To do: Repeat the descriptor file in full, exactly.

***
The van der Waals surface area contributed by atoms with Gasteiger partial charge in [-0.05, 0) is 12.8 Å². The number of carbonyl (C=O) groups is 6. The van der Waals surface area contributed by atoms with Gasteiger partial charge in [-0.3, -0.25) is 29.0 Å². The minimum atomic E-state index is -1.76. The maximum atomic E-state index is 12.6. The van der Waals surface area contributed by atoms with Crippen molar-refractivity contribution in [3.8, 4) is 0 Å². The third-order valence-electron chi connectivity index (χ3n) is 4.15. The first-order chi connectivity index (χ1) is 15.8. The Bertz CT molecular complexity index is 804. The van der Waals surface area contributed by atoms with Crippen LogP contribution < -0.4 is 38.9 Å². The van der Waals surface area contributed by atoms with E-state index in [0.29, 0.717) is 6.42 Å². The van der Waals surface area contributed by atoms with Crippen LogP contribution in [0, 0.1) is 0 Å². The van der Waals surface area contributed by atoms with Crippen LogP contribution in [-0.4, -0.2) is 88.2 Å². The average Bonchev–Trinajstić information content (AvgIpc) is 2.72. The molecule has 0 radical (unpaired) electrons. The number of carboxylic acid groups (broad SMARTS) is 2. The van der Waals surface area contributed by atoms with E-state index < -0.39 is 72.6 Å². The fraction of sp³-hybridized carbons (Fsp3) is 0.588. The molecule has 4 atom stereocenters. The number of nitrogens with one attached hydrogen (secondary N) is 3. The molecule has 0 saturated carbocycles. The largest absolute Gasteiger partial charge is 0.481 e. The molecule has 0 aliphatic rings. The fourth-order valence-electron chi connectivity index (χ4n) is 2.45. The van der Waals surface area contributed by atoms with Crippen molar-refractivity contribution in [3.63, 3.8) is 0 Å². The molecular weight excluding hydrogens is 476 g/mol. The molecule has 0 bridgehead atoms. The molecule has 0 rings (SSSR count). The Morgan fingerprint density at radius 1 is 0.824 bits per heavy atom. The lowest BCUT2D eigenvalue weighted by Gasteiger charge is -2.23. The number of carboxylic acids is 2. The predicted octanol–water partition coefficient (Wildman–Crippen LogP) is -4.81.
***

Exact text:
The van der Waals surface area contributed by atoms with Gasteiger partial charge in [-0.05, 0) is 12.8 Å². The number of carbonyl (C=O) groups is 6. The van der Waals surface area contributed by atoms with Gasteiger partial charge in [-0.3, -0.25) is 29.0 Å². The minimum atomic E-state index is -1.76. The maximum atomic E-state index is 12.6. The van der Waals surface area contributed by atoms with Crippen molar-refractivity contribution in [3.8, 4) is 0 Å². The third-order valence-electron chi connectivity index (χ3n) is 4.15. The first-order chi connectivity index (χ1) is 15.8. The Bertz CT molecular complexity index is 804. The van der Waals surface area contributed by atoms with Crippen LogP contribution < -0.4 is 38.9 Å². The van der Waals surface area contributed by atoms with E-state index in [0.29, 0.717) is 6.42 Å². The van der Waals surface area contributed by atoms with Crippen LogP contribution in [0, 0.1) is 0 Å². The van der Waals surface area contributed by atoms with Crippen LogP contribution in [-0.4, -0.2) is 88.2 Å². The average Bonchev–Trinajstić information content (AvgIpc) is 2.72. The molecule has 0 radical (unpaired) electrons. The number of carboxylic acid groups (broad SMARTS) is 2. The van der Waals surface area contributed by atoms with E-state index < -0.39 is 72.6 Å². The fraction of sp³-hybridized carbons (Fsp3) is 0.588. The molecule has 4 atom stereocenters. The number of nitrogens with one attached hydrogen (secondary N) is 3. The molecule has 0 saturated carbocycles. The largest absolute Gasteiger partial charge is 0.481 e. The molecule has 0 aliphatic rings. The fourth-order valence-electron chi connectivity index (χ4n) is 2.45. The van der Waals surface area contributed by atoms with Crippen molar-refractivity contribution in [3.63, 3.8) is 0 Å². The molecular weight excluding hydrogens is 476 g/mol. The molecule has 0 bridgehead atoms. The molecule has 0 rings (SSSR count). The Morgan fingerprint density at radius 1 is 0.824 bits per heavy atom. The lowest BCUT2D eigenvalue weighted by Gasteiger charge is -2.23. The number of carboxylic acids is 2. The predicted octanol–water partition coefficient (Wildman–Crippen LogP) is -4.81.